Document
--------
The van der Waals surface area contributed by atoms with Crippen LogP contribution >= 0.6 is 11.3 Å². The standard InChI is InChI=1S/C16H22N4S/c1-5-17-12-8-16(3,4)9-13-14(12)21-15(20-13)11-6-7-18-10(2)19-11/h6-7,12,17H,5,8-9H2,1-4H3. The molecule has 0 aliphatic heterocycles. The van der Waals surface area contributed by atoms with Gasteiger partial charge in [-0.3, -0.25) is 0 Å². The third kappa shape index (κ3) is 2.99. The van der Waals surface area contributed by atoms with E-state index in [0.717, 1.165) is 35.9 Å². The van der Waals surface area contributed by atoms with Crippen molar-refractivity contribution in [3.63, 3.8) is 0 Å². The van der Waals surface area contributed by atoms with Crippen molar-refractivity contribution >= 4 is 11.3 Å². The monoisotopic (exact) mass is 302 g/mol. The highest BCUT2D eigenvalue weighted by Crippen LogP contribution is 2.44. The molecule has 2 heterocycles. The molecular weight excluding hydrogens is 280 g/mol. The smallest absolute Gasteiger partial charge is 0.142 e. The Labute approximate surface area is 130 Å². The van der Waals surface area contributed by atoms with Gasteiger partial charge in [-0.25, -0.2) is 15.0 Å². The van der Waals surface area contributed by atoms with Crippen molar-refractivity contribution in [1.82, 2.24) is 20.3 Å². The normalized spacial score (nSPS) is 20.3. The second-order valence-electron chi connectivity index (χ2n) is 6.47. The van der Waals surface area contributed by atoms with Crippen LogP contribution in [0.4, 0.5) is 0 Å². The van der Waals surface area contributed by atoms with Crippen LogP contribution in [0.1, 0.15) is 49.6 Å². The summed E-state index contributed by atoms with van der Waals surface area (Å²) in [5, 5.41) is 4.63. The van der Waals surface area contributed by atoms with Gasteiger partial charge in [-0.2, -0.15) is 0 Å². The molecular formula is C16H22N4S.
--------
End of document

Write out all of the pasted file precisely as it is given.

The van der Waals surface area contributed by atoms with Crippen LogP contribution >= 0.6 is 11.3 Å². The standard InChI is InChI=1S/C16H22N4S/c1-5-17-12-8-16(3,4)9-13-14(12)21-15(20-13)11-6-7-18-10(2)19-11/h6-7,12,17H,5,8-9H2,1-4H3. The molecule has 0 aliphatic heterocycles. The van der Waals surface area contributed by atoms with Gasteiger partial charge in [-0.3, -0.25) is 0 Å². The third kappa shape index (κ3) is 2.99. The van der Waals surface area contributed by atoms with E-state index in [0.717, 1.165) is 35.9 Å². The van der Waals surface area contributed by atoms with Crippen molar-refractivity contribution in [3.63, 3.8) is 0 Å². The van der Waals surface area contributed by atoms with Crippen molar-refractivity contribution >= 4 is 11.3 Å². The monoisotopic (exact) mass is 302 g/mol. The highest BCUT2D eigenvalue weighted by Crippen LogP contribution is 2.44. The molecule has 2 heterocycles. The molecular weight excluding hydrogens is 280 g/mol. The smallest absolute Gasteiger partial charge is 0.142 e. The Labute approximate surface area is 130 Å². The van der Waals surface area contributed by atoms with Gasteiger partial charge in [-0.25, -0.2) is 15.0 Å². The van der Waals surface area contributed by atoms with Crippen molar-refractivity contribution in [1.82, 2.24) is 20.3 Å². The normalized spacial score (nSPS) is 20.3. The second-order valence-electron chi connectivity index (χ2n) is 6.47. The van der Waals surface area contributed by atoms with Crippen LogP contribution in [0.4, 0.5) is 0 Å². The van der Waals surface area contributed by atoms with Crippen LogP contribution in [0.1, 0.15) is 49.6 Å². The summed E-state index contributed by atoms with van der Waals surface area (Å²) in [5, 5.41) is 4.63. The van der Waals surface area contributed by atoms with Gasteiger partial charge in [-0.2, -0.15) is 0 Å². The molecular formula is C16H22N4S.